AUGUSTA, Maine — The state board that oversees the licensing for paramedics and emergency medical technicians has voted to dismiss the complaint by the widow of man who died after a ski accident at Sugarloaf earlier in January.
A report issued Wednesday by Jay Bradshaw, director of Maine Emergency Medical Services, details the findings of an investigation into the treatment and death of David Morse, 41 of Kingston, Nova Scotia.
Morse’s widow, Dana Morse, had claimed she was kicked out of the NorthStar Ambulance that was taking her husband to a hospital and left on the side of the road in a snowstorm.
The report states that after its investigation, the board voted to dismiss the complaint but that one of the paramedics involved would receive a letter of guidance in his personnel file regarding proper documentation.
The report confirms that Dana Morse was left but apparently unintentionally at the side of the road as she attempted to move from the front seat to the patient compartment on the ambulance.
“It’s just an awful situation,” Bradshaw said Wednesday. He said Morse and his wife and their children were on a “mini-vacation in Maine and on the last day of that vacation.”
David Morse was injured when he lost control of his skis in soft snow on the side of the Timberline Trail and skied into a tree. It was snowing at the time of the ski accident, which occurred at about 3:45 p.m.
The ski patrol requested paramedics at 4:12 p.m., describing Morse’s injuries as serious, including a possible broken leg and internal bleeding.
Bradshaw said several factors, including the stormy weather, made treatment of Morse’s injuries likely unsuccessful.
“The nearest hospital that could have provided the type of surgical intervention that a patient like that requires was Lewiston,” Bradshaw said. “And the nature of his injuries were such that it wouldn’t have made any difference, unfortunately.”
The report details several breakdowns in communication and reveals that a member of the Sugarloaf Ski Patrol was asked to drive the ambulance and was at the wheel when Morse’s wife got out of the ambulance.
Dana Morse, a nurse practitioner, was concerned about the treatment her husband was receiving, the report stated.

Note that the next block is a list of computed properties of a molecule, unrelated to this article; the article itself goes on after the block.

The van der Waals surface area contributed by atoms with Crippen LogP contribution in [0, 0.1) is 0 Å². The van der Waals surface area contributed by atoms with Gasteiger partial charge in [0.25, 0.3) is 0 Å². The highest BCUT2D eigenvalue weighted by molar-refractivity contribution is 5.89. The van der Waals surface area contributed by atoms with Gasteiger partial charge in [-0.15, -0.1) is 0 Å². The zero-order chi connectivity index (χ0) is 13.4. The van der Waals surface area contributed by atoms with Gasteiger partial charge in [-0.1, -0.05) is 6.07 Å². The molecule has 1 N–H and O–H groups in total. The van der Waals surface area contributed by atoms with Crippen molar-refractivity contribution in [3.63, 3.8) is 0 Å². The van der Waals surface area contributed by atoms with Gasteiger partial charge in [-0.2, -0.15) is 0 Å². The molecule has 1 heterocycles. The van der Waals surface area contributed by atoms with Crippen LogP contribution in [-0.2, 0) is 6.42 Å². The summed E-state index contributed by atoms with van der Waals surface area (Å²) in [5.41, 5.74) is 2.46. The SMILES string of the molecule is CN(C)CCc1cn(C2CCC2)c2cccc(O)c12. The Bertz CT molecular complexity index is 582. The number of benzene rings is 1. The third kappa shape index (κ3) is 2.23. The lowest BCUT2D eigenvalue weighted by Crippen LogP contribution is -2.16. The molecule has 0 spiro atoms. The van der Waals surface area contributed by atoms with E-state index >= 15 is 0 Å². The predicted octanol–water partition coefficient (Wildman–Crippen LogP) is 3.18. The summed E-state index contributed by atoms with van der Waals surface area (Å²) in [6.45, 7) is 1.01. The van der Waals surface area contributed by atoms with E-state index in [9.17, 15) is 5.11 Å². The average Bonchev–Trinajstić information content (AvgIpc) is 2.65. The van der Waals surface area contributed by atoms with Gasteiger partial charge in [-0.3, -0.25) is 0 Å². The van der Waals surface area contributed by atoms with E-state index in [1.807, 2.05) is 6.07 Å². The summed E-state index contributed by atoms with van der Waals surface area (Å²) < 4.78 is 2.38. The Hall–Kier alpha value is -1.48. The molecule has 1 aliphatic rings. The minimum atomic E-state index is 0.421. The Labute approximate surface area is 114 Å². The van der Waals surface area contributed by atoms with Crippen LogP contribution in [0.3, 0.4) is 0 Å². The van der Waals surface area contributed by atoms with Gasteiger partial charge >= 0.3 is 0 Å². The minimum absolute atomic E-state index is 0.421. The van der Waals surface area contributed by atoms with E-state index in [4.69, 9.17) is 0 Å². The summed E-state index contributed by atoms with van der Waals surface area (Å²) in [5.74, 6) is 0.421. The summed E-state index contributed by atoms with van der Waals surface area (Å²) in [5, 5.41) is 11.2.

“From the front seat, the patient’s wife could look into the rear of the ambulance and stated that she could see that emergency treatment was in progress, knew that this would not have a good outcome, and told the ski patroller that she needed to be in the back with her husband,” the report stated. “The ski patroller remembers hearing her express a need to be with children and her request to stop the vehicle. What is undisputed is that the patient’s wife exited the ambulance and the ambulance drove away.”
The report confirms Dana Morse’s account that she tried to catch the ambulance with her dying husband.
“As the ambulance continued down the access road, the patient’s wife chased after it and then flagged down two cars that were heading in the opposite direction (toward the mountain),” the report states. “The driver of the second car reported that the patient’s wife initially wanted to try and catch the ambulance, but it was snowing heavily and the driver said she did not recall seeing an ambulance. The patient’s wife then asked to go back to the first aid station, which is where she was taken.”
According to the report, the paramedics — upon realizing Dana Morse was no longer in the ambulance — contacted Franklin Memorial Hospital to notify them she was en route there with a friend.
When Dana Morse arrived at the hospital to inquire about her husband, a nurse called the paramedic base in Carrabassett Valley and handed the phone to her, according to the report. The paramedic informed Dana Morse that her husband had died en route to the hospital and that his body had been returned to the First Aid Station at Sugarloaf.
The Maine state medical examiner later determined that David Morse died from blunt force trauma to his chest.
An independent review of the investigation by Dr. Michael Baumann, an experienced emergency physician and interim chief of the Department of Emergency Medicine at Maine Medical Center, determined that NorthStar’s staff followed state protocol.
Baumann noted that “while some of the treatment provided could have been initiated sooner, it would not have affected the unfortunate outcome.”
Franklin Memorial Hospital in Farmington, which owns and operates NorthStar, issued a statement Wednesday from President and CEO Rebecca Ryder.
She extended appreciation to the NorthStar crew at the ambulance base in Carrabassett Valley for “their professionalism and dedication throughout this difficult ordeal.”
To view the full report, click here.